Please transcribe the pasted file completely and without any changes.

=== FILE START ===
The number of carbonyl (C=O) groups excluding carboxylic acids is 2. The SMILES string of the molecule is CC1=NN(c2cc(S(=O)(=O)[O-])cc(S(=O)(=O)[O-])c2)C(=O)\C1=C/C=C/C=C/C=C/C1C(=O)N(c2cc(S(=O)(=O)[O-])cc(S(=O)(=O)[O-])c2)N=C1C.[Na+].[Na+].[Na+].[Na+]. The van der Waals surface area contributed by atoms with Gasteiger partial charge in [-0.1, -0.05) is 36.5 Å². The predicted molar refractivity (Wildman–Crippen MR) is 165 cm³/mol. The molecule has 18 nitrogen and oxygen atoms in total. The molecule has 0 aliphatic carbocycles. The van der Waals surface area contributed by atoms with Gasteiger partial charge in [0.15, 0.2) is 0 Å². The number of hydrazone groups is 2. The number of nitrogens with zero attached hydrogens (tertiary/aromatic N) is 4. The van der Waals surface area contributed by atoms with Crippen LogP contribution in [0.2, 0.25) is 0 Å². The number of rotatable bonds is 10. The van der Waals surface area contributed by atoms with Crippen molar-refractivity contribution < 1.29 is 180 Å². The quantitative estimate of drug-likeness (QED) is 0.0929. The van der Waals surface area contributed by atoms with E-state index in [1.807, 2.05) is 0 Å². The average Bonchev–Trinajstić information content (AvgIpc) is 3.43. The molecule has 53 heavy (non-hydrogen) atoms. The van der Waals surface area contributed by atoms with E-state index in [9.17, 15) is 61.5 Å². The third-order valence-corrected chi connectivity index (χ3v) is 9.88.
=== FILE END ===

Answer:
The number of carbonyl (C=O) groups excluding carboxylic acids is 2. The SMILES string of the molecule is CC1=NN(c2cc(S(=O)(=O)[O-])cc(S(=O)(=O)[O-])c2)C(=O)\C1=C/C=C/C=C/C=C/C1C(=O)N(c2cc(S(=O)(=O)[O-])cc(S(=O)(=O)[O-])c2)N=C1C.[Na+].[Na+].[Na+].[Na+]. The van der Waals surface area contributed by atoms with Gasteiger partial charge in [-0.1, -0.05) is 36.5 Å². The predicted molar refractivity (Wildman–Crippen MR) is 165 cm³/mol. The molecule has 18 nitrogen and oxygen atoms in total. The molecule has 0 aliphatic carbocycles. The van der Waals surface area contributed by atoms with Gasteiger partial charge in [0.15, 0.2) is 0 Å². The number of hydrazone groups is 2. The number of nitrogens with zero attached hydrogens (tertiary/aromatic N) is 4. The van der Waals surface area contributed by atoms with Crippen LogP contribution in [0.2, 0.25) is 0 Å². The number of rotatable bonds is 10. The van der Waals surface area contributed by atoms with Crippen molar-refractivity contribution < 1.29 is 180 Å². The quantitative estimate of drug-likeness (QED) is 0.0929. The van der Waals surface area contributed by atoms with E-state index in [1.807, 2.05) is 0 Å². The average Bonchev–Trinajstić information content (AvgIpc) is 3.43. The molecule has 53 heavy (non-hydrogen) atoms. The van der Waals surface area contributed by atoms with E-state index in [9.17, 15) is 61.5 Å². The third-order valence-corrected chi connectivity index (χ3v) is 9.88.